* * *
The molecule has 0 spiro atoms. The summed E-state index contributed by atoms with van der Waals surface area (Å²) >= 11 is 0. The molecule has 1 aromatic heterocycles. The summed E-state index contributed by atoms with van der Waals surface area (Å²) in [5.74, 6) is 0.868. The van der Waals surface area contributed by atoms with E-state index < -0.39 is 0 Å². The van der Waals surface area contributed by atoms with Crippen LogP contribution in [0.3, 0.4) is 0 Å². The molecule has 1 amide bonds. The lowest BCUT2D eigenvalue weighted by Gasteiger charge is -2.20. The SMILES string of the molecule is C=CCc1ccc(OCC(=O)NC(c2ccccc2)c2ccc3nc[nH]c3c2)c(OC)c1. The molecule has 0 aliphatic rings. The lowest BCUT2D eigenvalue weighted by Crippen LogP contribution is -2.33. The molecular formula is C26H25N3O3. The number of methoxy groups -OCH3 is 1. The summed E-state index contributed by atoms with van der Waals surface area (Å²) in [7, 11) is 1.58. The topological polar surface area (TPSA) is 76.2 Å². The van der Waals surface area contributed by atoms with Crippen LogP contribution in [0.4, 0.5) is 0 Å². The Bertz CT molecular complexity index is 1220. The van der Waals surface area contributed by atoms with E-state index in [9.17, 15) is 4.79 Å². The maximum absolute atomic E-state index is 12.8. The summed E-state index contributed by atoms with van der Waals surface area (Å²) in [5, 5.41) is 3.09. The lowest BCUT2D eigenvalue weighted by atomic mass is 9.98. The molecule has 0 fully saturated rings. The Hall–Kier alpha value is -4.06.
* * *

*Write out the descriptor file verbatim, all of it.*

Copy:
The molecule has 0 spiro atoms. The summed E-state index contributed by atoms with van der Waals surface area (Å²) >= 11 is 0. The molecule has 1 aromatic heterocycles. The summed E-state index contributed by atoms with van der Waals surface area (Å²) in [5.74, 6) is 0.868. The van der Waals surface area contributed by atoms with E-state index < -0.39 is 0 Å². The van der Waals surface area contributed by atoms with Crippen LogP contribution in [0.3, 0.4) is 0 Å². The molecule has 1 amide bonds. The lowest BCUT2D eigenvalue weighted by Gasteiger charge is -2.20. The SMILES string of the molecule is C=CCc1ccc(OCC(=O)NC(c2ccccc2)c2ccc3nc[nH]c3c2)c(OC)c1. The molecule has 0 aliphatic rings. The lowest BCUT2D eigenvalue weighted by Crippen LogP contribution is -2.33. The molecular formula is C26H25N3O3. The number of methoxy groups -OCH3 is 1. The summed E-state index contributed by atoms with van der Waals surface area (Å²) in [7, 11) is 1.58. The topological polar surface area (TPSA) is 76.2 Å². The van der Waals surface area contributed by atoms with Crippen LogP contribution in [0.4, 0.5) is 0 Å². The Bertz CT molecular complexity index is 1220. The van der Waals surface area contributed by atoms with E-state index in [9.17, 15) is 4.79 Å². The maximum absolute atomic E-state index is 12.8. The summed E-state index contributed by atoms with van der Waals surface area (Å²) in [5, 5.41) is 3.09. The lowest BCUT2D eigenvalue weighted by atomic mass is 9.98. The molecule has 0 fully saturated rings. The Hall–Kier alpha value is -4.06.